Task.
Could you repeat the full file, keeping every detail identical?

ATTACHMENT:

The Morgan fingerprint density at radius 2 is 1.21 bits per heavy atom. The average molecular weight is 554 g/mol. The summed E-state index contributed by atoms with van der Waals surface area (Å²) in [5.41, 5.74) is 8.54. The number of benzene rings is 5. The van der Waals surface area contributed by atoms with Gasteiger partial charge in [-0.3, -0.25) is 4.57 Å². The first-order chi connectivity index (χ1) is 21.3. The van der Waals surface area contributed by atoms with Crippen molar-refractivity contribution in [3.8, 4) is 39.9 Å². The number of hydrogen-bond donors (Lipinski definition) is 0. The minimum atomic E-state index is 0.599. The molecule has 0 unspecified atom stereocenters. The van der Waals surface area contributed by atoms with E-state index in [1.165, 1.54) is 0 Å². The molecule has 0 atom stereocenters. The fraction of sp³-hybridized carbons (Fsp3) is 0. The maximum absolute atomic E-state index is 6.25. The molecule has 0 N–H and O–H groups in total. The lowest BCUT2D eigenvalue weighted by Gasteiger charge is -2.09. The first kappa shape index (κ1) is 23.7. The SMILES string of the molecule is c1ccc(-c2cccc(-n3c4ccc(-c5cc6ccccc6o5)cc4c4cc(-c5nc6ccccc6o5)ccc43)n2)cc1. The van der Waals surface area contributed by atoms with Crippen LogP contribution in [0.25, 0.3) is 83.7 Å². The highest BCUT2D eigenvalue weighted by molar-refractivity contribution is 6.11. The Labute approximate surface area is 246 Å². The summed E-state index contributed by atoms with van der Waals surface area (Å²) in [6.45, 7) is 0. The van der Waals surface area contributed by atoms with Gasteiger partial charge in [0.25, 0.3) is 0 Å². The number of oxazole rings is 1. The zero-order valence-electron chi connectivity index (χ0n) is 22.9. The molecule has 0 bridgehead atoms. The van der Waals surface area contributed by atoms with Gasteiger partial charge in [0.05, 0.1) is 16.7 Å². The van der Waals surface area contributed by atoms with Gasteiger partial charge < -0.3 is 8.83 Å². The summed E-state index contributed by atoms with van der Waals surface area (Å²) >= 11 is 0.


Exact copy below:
The Morgan fingerprint density at radius 2 is 1.21 bits per heavy atom. The average molecular weight is 554 g/mol. The summed E-state index contributed by atoms with van der Waals surface area (Å²) in [5.41, 5.74) is 8.54. The number of benzene rings is 5. The van der Waals surface area contributed by atoms with Gasteiger partial charge in [-0.3, -0.25) is 4.57 Å². The first-order chi connectivity index (χ1) is 21.3. The van der Waals surface area contributed by atoms with Crippen molar-refractivity contribution in [3.8, 4) is 39.9 Å². The number of hydrogen-bond donors (Lipinski definition) is 0. The minimum atomic E-state index is 0.599. The molecule has 0 unspecified atom stereocenters. The van der Waals surface area contributed by atoms with E-state index in [1.165, 1.54) is 0 Å². The molecule has 0 atom stereocenters. The fraction of sp³-hybridized carbons (Fsp3) is 0. The maximum absolute atomic E-state index is 6.25. The molecule has 0 N–H and O–H groups in total. The lowest BCUT2D eigenvalue weighted by Gasteiger charge is -2.09. The first kappa shape index (κ1) is 23.7. The SMILES string of the molecule is c1ccc(-c2cccc(-n3c4ccc(-c5cc6ccccc6o5)cc4c4cc(-c5nc6ccccc6o5)ccc43)n2)cc1. The van der Waals surface area contributed by atoms with Crippen LogP contribution in [0.25, 0.3) is 83.7 Å². The highest BCUT2D eigenvalue weighted by molar-refractivity contribution is 6.11. The Labute approximate surface area is 246 Å². The summed E-state index contributed by atoms with van der Waals surface area (Å²) in [6.45, 7) is 0. The van der Waals surface area contributed by atoms with Gasteiger partial charge in [0.25, 0.3) is 0 Å². The number of oxazole rings is 1. The zero-order valence-electron chi connectivity index (χ0n) is 22.9. The molecule has 0 bridgehead atoms. The van der Waals surface area contributed by atoms with Gasteiger partial charge in [0.05, 0.1) is 16.7 Å². The van der Waals surface area contributed by atoms with Gasteiger partial charge < -0.3 is 8.83 Å². The summed E-state index contributed by atoms with van der Waals surface area (Å²) >= 11 is 0.